As a financial adviser who has helped hundreds of clients get to grips with their finances, I understand just how confusing and daunting the world of money and finance can be. Unfortunately, basic financial knowledge is rarely part of the educational curriculum, and many parents lack the knowledge to pass on to their children. Hence, a considerable number of us go through life without ever understanding why and how to invest.
I see it as part of my job to change that. I’m not talking about creating stock market billionaires but rather demystifying the investment process to help ordinary people to manage their finances and ensure that they build and grow their wealth to attain financial security throughout their working lives and through to retirement.
With that in mind, I’ve put together the following ten golden rules when investing, drawing on quotes from some of the world’s most successful investors:
10 Basic Rules of Investing
Think long term
‘Only buy something that you’d be perfectly happy to hold if the market shut down for ten years.’ Warren Buffett
If you are trying to speculate or gamble in the hope of making a quick buck, you are most definitely doing one of the wrong ways to build wealth. Instead, ignore the day-to-day media speculation on the hottest stocks at any given time and keep focused on the long term. For most ordinary investors, buying and investing in a relatively stable portfolio over a long term horizon, with carefully considered periodic readjustment, is the way to go.
Think like a businessperson
‘I think you have to learn that there’s a company behind every stock and that there’s only one real reason why stocks go up. Companies go from doing poorly to doing well, or small companies grow to large companies.’ Peter Lynch
It is surprisingly easy to forget that you are acquiring a share in a functioning business when investing in stocks. Keeping that in mind might give you some perspective. A business’s share price will usually mirror its success trajectory, so you should look to invest in companies with a solid track record or those with substantial potential based on the fundamentals.
Don’t follow the herd
‘The time of maximum pessimism is the best time to buy, and the time of maximum optimism is the best time to sell.’ John Templeton
The stock market is a funny thing. For almost any product in the world, from cars to cameras to cheese – lower prices are perceived to be a good thing and generally result in increased sales, hence the success of initiatives such as Black Friday. But with stocks, the opposite occurs: falling prices make people scared to buy. As Templeton points out in this quote, the best bargains are to be had when the markets are down. So never be afraid to go against the herd when investing.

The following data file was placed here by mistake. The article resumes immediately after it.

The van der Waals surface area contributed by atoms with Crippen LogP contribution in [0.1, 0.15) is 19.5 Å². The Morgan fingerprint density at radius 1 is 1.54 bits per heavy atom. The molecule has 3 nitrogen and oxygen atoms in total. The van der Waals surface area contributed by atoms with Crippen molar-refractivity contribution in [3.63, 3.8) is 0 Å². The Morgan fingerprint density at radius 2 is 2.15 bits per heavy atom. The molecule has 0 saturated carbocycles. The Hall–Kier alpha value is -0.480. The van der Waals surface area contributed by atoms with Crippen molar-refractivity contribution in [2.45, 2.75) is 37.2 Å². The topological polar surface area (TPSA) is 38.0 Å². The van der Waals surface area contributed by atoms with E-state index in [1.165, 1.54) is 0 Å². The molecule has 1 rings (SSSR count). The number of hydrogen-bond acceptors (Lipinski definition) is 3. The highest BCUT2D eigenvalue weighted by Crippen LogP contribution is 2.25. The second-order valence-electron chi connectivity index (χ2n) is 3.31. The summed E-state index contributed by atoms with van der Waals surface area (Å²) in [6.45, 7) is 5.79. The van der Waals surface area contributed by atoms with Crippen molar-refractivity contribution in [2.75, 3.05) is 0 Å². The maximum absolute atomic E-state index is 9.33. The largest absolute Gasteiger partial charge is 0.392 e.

Formulate a strategy and stick to it
‘Investment is most successful when it is most businesslike.’ Ben Graham
The great thing about having an investment strategy is that it keeps the emotion out of investing. If you see the value of your portfolio dropping – as many of us did earlier this year – it helps reassure yourself that all you need to do is stick to your strategy. For most of us, a buy and hold strategy will produce the growth we need over the long term. In addition, this strategy accounts for the fact that markets are cyclical, and there will inevitably be periods of volatility with troughs and peaks.
Don’t try to time the market
“The desire to perform all the time is usually a barrier to performing over time.” – Robert Olstein
The portrayal of stock markets on TV and in films promotes the idea that shares should be bought and sold at the right time. Playing financial hokey-cokey with your money is a terrible idea. Historically, market highs and market lows tend to come quite close together, so it is almost impossible to profit from one and avoid the other. Again, usually, the best policy is to stay invested and seek strong returns over the long term.
‘Diversify. In stocks and bonds, as in much else, there is safety in numbers.’ John Templeton
Investment inevitably involves risk, but you can manage the level of risk you face. One way to do this is by maintaining a diversified portfolio of investments in different asset classes, industries and geographical regions. This will help you weather the stock market’s peaks and troughs. Many products on the market make diversification easy to achieve – a financial adviser can help you select the best ones for you.
Invest with discipline
‘We don’t have to be smarter than the rest; we have to be more disciplined than the rest.’ Warren Buffett